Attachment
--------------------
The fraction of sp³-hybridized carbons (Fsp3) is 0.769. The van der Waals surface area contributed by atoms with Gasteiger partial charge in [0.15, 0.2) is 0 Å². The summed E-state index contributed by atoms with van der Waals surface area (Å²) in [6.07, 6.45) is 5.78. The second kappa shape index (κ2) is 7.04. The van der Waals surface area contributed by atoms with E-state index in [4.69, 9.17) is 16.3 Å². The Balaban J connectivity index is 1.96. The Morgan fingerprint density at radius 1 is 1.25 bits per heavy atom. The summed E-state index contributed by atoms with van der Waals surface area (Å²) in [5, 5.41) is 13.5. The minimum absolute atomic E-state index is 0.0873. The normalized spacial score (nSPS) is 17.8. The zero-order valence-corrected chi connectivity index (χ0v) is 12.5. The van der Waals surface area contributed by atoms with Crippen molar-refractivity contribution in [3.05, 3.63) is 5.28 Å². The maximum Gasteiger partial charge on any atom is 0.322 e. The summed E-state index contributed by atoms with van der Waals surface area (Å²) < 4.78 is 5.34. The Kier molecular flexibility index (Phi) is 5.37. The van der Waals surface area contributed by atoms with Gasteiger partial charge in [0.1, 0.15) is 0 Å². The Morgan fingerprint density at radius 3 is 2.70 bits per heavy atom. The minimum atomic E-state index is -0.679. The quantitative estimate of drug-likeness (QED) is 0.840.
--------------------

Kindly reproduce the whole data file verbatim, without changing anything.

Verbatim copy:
The fraction of sp³-hybridized carbons (Fsp3) is 0.769. The van der Waals surface area contributed by atoms with Gasteiger partial charge in [0.15, 0.2) is 0 Å². The summed E-state index contributed by atoms with van der Waals surface area (Å²) in [6.07, 6.45) is 5.78. The second kappa shape index (κ2) is 7.04. The van der Waals surface area contributed by atoms with E-state index in [4.69, 9.17) is 16.3 Å². The Balaban J connectivity index is 1.96. The Morgan fingerprint density at radius 1 is 1.25 bits per heavy atom. The summed E-state index contributed by atoms with van der Waals surface area (Å²) in [5, 5.41) is 13.5. The minimum absolute atomic E-state index is 0.0873. The normalized spacial score (nSPS) is 17.8. The zero-order valence-corrected chi connectivity index (χ0v) is 12.5. The van der Waals surface area contributed by atoms with Crippen molar-refractivity contribution in [3.05, 3.63) is 5.28 Å². The maximum Gasteiger partial charge on any atom is 0.322 e. The summed E-state index contributed by atoms with van der Waals surface area (Å²) < 4.78 is 5.34. The Kier molecular flexibility index (Phi) is 5.37. The van der Waals surface area contributed by atoms with Gasteiger partial charge in [0.1, 0.15) is 0 Å². The Morgan fingerprint density at radius 3 is 2.70 bits per heavy atom. The minimum atomic E-state index is -0.679. The quantitative estimate of drug-likeness (QED) is 0.840.